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Vol 14, Num 2 l July 2016

Ethics and Professional Compensation

► In This Issue:

In re Jones Challenges Sanctions Ordered Under Bankruptcy Rule 9011


Marta Alfonso
Morrison, Brown, Argiz
& Farra, LLC

In Hoover v. Harger (In re Jones), the Bankruptcy Appellate Panel for the Sixth Circuit considered an appeal from an attorney who was sanctioned sua sponte by the Northern District of Ohio’s bankruptcy court and ordered to pay opposing counsel’s attorney fees. The appellant alleged that the bankruptcy court had abused its discretion in imposing sanctions based on erroneous factual findings.

By way of background, the appellant represented two plaintiffs in a state court action seeking damages for a defendant for intentional infliction of emotional distress, civil conspiracy and malicious prosecution. Well into the state court action, the defendant filed for personal bankruptcy protection. In response, the appellant sought relief from the automatic stay to continue the state court proceedings and filed an adversary proceeding seeking the denial of the defendant-debtor’s discharge pursuant to 11 U.S.C. §§ 727(a)(3), 727(a)(4)(A) and 523(a)(6) based on the claims raised in the state court case. The defendant-debtor responded by asserting counterclaims alleging abuse of process with a purpose of harassment. Eventually, the appellant’s clients, the plaintiffs, withdrew their motion for relief from the automatic stay and moved to dismiss the adversary proceeding.
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Professional Fees: Under Increased and Continuing Scrutiny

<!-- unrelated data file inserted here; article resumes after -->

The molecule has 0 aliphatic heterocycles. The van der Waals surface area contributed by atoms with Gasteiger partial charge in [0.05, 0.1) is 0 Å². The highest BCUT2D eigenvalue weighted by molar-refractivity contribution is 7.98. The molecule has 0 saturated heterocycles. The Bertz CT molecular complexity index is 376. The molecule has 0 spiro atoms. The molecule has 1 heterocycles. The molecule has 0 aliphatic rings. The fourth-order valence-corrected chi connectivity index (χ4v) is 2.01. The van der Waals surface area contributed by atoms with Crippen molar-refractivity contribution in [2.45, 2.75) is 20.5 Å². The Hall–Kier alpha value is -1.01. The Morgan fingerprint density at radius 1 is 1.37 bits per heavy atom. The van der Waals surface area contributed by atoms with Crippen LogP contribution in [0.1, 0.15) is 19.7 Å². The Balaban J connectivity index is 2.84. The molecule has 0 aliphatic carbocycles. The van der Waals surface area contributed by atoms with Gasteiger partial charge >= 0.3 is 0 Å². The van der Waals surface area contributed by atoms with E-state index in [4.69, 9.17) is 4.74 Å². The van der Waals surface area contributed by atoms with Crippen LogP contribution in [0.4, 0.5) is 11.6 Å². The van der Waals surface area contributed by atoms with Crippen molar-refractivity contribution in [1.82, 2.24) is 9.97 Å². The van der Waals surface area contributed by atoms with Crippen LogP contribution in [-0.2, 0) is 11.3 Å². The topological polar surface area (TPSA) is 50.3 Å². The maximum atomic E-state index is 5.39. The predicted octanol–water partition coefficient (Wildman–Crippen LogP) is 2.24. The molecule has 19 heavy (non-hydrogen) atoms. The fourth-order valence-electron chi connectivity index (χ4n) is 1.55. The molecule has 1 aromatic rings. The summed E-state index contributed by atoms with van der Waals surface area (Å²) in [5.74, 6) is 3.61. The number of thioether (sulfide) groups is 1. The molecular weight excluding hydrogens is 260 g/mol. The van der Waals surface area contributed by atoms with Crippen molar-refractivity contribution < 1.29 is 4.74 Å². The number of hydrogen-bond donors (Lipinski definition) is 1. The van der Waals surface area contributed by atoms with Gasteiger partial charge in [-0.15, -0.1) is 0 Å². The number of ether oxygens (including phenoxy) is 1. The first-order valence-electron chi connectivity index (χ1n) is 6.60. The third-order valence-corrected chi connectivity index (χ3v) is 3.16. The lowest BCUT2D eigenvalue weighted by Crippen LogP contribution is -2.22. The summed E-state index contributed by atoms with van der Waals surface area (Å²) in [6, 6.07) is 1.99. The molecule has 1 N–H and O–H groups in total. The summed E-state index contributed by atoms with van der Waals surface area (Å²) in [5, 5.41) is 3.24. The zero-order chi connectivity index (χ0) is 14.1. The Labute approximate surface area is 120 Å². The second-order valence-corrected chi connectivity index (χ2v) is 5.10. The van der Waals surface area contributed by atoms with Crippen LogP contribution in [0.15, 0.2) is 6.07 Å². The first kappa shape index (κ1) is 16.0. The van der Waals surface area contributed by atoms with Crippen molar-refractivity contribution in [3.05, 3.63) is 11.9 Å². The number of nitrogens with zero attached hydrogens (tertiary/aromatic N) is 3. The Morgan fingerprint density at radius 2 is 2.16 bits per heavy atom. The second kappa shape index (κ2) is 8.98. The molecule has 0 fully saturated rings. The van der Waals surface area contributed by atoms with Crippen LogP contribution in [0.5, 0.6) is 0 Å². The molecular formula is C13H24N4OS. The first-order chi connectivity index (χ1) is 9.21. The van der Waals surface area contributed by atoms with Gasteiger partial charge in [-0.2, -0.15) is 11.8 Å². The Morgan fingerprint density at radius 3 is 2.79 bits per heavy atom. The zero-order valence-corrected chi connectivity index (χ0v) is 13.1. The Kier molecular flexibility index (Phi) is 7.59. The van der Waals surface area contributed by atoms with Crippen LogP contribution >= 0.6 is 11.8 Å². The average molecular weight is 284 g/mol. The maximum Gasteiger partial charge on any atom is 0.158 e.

Joanne Lau
Stroock & Stroock & Lavan LLP
New York

Professional fees are increasingly a hot-button issue in bankruptcy cases. This article examines three recent ongoing, high-profile bankruptcy cases that reflect the growing scrutiny of professional fees: Caesars Entertainment Operating Co. Inc., et al., SunEdison Inc., et al. and Sabine Oil & Gas Corp., et al.

Section 330 of the Bankruptcy Code provides, in relevant part, that estate professionals may be awarded “reasonable compensation for actual, necessary services rendered” and &ldreimbursement for actual, necessary expenses.” When determining whether the requested compensation is reasonable, the court may take into account many factors, including “the rates charged for such services” and “whether the compensation is reasonable based on the customary compensation charged by comparably skilled practitioners in cases other than [bankruptcy cases].” Although controversial, courts have long held that rates for restructuring professionals should not be higher than those for nonbankruptcy professionals, and this argument has been raised by those analyzing fee applications.
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